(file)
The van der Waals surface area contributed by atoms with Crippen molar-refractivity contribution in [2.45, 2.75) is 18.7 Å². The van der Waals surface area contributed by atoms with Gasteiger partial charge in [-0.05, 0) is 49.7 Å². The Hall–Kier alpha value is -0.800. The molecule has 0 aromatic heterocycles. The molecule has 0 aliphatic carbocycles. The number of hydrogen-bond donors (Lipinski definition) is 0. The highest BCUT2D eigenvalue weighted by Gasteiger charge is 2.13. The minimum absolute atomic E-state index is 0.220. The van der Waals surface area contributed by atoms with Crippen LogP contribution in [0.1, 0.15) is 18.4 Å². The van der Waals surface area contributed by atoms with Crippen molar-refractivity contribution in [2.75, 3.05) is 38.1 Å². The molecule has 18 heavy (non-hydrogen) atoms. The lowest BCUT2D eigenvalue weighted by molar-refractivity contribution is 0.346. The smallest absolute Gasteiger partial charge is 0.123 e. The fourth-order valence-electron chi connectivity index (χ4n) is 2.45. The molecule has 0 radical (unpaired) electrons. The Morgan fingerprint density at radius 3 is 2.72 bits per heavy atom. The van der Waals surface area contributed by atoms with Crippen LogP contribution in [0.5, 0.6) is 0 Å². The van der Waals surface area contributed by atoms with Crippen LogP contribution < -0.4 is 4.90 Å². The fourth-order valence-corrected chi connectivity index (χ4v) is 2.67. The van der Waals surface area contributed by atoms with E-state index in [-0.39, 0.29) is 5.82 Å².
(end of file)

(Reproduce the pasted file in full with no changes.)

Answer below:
The van der Waals surface area contributed by atoms with Crippen molar-refractivity contribution in [2.45, 2.75) is 18.7 Å². The van der Waals surface area contributed by atoms with Gasteiger partial charge in [-0.05, 0) is 49.7 Å². The Hall–Kier alpha value is -0.800. The molecule has 0 aromatic heterocycles. The molecule has 0 aliphatic carbocycles. The number of hydrogen-bond donors (Lipinski definition) is 0. The highest BCUT2D eigenvalue weighted by Gasteiger charge is 2.13. The minimum absolute atomic E-state index is 0.220. The van der Waals surface area contributed by atoms with Crippen LogP contribution in [0.1, 0.15) is 18.4 Å². The van der Waals surface area contributed by atoms with Crippen molar-refractivity contribution in [2.75, 3.05) is 38.1 Å². The molecule has 18 heavy (non-hydrogen) atoms. The lowest BCUT2D eigenvalue weighted by molar-refractivity contribution is 0.346. The smallest absolute Gasteiger partial charge is 0.123 e. The fourth-order valence-electron chi connectivity index (χ4n) is 2.45. The molecule has 0 radical (unpaired) electrons. The Morgan fingerprint density at radius 3 is 2.72 bits per heavy atom. The van der Waals surface area contributed by atoms with Crippen LogP contribution in [0.5, 0.6) is 0 Å². The van der Waals surface area contributed by atoms with Crippen LogP contribution < -0.4 is 4.90 Å². The fourth-order valence-corrected chi connectivity index (χ4v) is 2.67. The van der Waals surface area contributed by atoms with E-state index in [-0.39, 0.29) is 5.82 Å².